According to a Tweet by @BenchLeaks, Intel's first Raptor Lake T model has appeared on the radar, featuring some potential stellar results. The chip is known as the i7-13700T. The T variants of Intel's chips feature extremely low power consumption - akin to that of mobile chips with a 35W TDP. The i7-13700T was able to pull off scores faster than the Ryzen 7 5800X and match the i5-12600K while consuming far less power.
|CPU Models:||Single-Core Results||Multi-Core Results||Single-Core Difference||Multi-Core Difference|
|Core i7-13700T 35W||1939||11564||100%||100%|
|Ryzen 7 5800X||1669||10316||14% Slower||11% Slower|
|Core i5-12600K||1858||11634||4% Slower||0.6% Faster|
|Core i7-13700K||1909||14157||2% Slower||22% Faster|
We don't have official specs on the new part just yet, so take the data with a pinch of salt, but according to Geekbench, the 13700T features a incredibly low base clock of 1.4 GHz due to the 35W TDP. But to compensate, the chip features a substantially higher boost clock of 4.8 GHz - which is exceptionally high for a T chip. This can be attributed to Raptor Lake's new performance cores which are already boosting beyond 5.5 GHz on the higher end SKUs.
Besides this difference, the i7-13700T features the exact same core specifications as its more power-hungry counterparts, featuring 8 P cores and 8 E cores.
|Model||Cores:||Boost||Base Power||Max Turbo Power|
|i9-13900K||24 - 8P + 16E||5.8GHz Max Boost||125W||253W|
|i7-13700K||16 - 8P +8E||5.4GHz Max Boost||125W||253W|
|i7-13700T||16 - 8P +8E||4.8GHz Max Boost||35W||N/A|
Compared to other Raptor Lake parts, the power reduction of the T model is substantial with a power reduction of 72% at its base. For peak turbo boost power we don't know what Intel's limits are. But presumably, the chip can spike beyond 70 or 80W for brief periods of time, to hit those very high clocks.
Still, if peak turbo power is below 100W, that is still significantly less power compared to the 253W peak boost power on the 13700K and 13900K - and still less compared to AMD Ryzen 5000 series chips.
But don't let its low TDP fool you, the 13700T seems to be a surprisingly fast chip that packs a punch for its weight class. The chip pulls in a very respectable single-core score of 1,939 points, and a multi-core score of 11,564 points.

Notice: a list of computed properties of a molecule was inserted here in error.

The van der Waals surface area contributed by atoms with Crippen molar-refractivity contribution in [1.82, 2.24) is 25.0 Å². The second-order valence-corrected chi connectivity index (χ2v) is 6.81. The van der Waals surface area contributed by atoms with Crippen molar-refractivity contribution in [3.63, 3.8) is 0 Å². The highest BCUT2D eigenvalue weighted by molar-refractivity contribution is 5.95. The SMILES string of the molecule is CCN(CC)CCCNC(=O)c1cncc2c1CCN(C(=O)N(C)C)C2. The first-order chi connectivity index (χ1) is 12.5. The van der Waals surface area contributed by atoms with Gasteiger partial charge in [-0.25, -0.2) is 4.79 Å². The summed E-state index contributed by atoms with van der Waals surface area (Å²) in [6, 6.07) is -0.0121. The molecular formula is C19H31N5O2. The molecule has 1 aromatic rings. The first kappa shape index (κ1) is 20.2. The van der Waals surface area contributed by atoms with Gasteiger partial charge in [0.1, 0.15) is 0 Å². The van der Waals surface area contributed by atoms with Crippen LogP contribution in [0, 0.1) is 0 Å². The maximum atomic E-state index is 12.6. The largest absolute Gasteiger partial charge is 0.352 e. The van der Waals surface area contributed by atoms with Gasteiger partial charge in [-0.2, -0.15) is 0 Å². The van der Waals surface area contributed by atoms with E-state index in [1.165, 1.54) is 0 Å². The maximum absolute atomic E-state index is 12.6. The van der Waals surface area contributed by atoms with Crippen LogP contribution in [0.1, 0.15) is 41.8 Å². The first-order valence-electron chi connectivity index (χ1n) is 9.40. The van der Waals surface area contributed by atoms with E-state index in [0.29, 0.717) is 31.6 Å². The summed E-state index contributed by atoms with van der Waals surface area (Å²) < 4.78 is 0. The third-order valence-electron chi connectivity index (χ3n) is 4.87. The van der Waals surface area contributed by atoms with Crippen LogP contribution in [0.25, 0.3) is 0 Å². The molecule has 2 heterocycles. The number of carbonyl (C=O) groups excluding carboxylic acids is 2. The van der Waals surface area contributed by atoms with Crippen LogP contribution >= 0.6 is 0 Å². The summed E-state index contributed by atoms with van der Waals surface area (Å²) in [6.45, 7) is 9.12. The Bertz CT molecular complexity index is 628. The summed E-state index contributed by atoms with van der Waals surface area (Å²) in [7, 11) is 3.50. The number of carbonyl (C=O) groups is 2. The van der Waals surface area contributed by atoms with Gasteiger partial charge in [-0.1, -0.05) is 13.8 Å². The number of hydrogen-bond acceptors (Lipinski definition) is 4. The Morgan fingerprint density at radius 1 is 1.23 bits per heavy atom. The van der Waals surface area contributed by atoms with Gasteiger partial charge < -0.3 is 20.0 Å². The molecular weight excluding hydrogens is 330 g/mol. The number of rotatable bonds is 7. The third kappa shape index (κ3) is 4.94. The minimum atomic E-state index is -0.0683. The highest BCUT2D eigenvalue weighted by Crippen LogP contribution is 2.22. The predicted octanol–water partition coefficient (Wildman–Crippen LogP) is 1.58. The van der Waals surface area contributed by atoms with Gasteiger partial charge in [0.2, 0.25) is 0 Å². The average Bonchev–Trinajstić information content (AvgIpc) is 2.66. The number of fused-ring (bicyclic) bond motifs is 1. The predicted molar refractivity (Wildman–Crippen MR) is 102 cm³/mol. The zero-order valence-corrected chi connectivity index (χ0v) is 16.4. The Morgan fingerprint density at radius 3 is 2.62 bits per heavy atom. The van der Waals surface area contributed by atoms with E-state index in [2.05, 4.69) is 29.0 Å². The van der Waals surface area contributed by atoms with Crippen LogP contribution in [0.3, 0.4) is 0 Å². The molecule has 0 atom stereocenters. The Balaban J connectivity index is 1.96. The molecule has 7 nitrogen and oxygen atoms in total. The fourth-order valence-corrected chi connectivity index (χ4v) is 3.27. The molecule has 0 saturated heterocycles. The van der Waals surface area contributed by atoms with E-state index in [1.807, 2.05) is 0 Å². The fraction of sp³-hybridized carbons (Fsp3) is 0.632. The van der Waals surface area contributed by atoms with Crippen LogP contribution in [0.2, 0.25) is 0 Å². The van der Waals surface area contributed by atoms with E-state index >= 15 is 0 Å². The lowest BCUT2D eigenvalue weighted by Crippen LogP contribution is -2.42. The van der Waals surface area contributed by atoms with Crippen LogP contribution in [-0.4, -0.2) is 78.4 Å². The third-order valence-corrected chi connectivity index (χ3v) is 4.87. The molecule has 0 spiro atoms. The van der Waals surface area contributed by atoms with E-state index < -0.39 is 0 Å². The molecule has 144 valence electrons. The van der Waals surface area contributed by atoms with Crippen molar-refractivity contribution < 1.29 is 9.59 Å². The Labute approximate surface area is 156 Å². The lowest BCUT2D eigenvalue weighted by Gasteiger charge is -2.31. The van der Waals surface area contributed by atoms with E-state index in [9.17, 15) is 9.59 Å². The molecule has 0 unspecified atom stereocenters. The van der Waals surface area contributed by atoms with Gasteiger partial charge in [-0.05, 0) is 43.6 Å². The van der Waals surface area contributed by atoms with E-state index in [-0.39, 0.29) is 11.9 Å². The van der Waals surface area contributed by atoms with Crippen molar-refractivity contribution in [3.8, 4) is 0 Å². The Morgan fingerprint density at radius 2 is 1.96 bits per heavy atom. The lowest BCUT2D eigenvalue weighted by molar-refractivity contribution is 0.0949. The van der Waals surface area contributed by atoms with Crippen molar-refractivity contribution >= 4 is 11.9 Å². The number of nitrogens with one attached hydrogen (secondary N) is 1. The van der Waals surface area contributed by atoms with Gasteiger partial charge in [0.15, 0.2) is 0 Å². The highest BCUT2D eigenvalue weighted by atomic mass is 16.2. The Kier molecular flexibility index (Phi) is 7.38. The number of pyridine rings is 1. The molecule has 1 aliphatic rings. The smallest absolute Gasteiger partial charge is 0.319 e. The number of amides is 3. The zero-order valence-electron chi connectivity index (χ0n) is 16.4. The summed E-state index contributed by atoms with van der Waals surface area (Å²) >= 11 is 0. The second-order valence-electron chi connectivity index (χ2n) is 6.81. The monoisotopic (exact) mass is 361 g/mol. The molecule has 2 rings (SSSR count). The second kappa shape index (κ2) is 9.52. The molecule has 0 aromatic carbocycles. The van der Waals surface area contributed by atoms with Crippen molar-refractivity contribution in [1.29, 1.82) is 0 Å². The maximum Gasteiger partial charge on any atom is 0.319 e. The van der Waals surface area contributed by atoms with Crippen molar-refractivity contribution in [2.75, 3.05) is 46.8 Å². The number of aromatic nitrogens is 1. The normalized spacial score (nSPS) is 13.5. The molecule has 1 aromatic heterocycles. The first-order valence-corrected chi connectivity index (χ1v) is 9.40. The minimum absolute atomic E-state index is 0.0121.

With scores like these, the 13700T should be able to beat some very potent competitors including AMD's Ryzen 7 5800X in both single and multi-threaded score by 12% to 16%, as well as Intel's own Core i5-12600K - beating it in the single core score by 5% and almost matching it in the multi-core score.
Surprisingly the 13700T also scores a win against the Core i7-12700K, and beats it in the single-core score by a hair. However, the chip couldn't match the 12700K's higher power envelope in the multi-threaded score.
All in all, if this bench is to be believed, the 13700T is showing us a very different side to Intel's Raptor Lake microarchitecture we have not seen before. With Intel constantly pushing the power envelope higher and higher with Alder Lake, and now with Raptor Lake - featuring the highest official turbo power specification's we've ever seen before, it seems that all Intel cares about is higher performance with no regards to power consumption.
But, the 13700T shows us that the Raptor Lake architecture can be tuned back for efficiency purposes as well, and do a surprisingly good job at crunching numbers while sipping power like.
Unfortunately all we have now are Geekbench 5 results, which won't tell us the whole story about the 13700T's true performance. But hopefully we'll get to see this chip again in other benchmarks soon, to see what it can really do at 35W.
Efficiency wise there isn't a huge gap between Intel and AMD now. When reasonable wattages are forced they perform similarly core for core. When you toss the efficiency cores into the mix Intel starts to pull ahead and that is clearly their goal at the moment. 7000 chips should take the crown from Intel, but doubling the efficiency cores for Raptor Lake will have an interesting impact on multi-core loads.
As an example, the 7950 is "Up To 74% Faster Performance at 65W" than the 5950. Expect similar gains for other Zen 4 part at correspondingly lower powers.
All the benches are with the 5950x using 120-140W, so we have no real idea how high the real difference is going to be.
Skip to 12:23
It's Tom's Hardware. It wouldn't be Tom's Hardware if they weren't busy stacking the deck for Intel. It's been this way, pretty much non-stop, for the 25 years I've been reading this site. And probably 15 out of those 25 years, it made sense. But the other 10? Yeah, no.
The 5800X has been in the market for close to 2 years now, so Intel catching up is good news. All I can say is: it was about time.
Now, let's see how they fare with the Zen4 siblings, specially in mobile, since (if you click on my notebook sig, top one), my 5900HX is basically faster than the stock 5800X at a lower wattage as well. Well, realistically speaking, the max power draw of the 5900HX is 65W (IIRC) and the 5800X is 142W, but I do get really close in performance.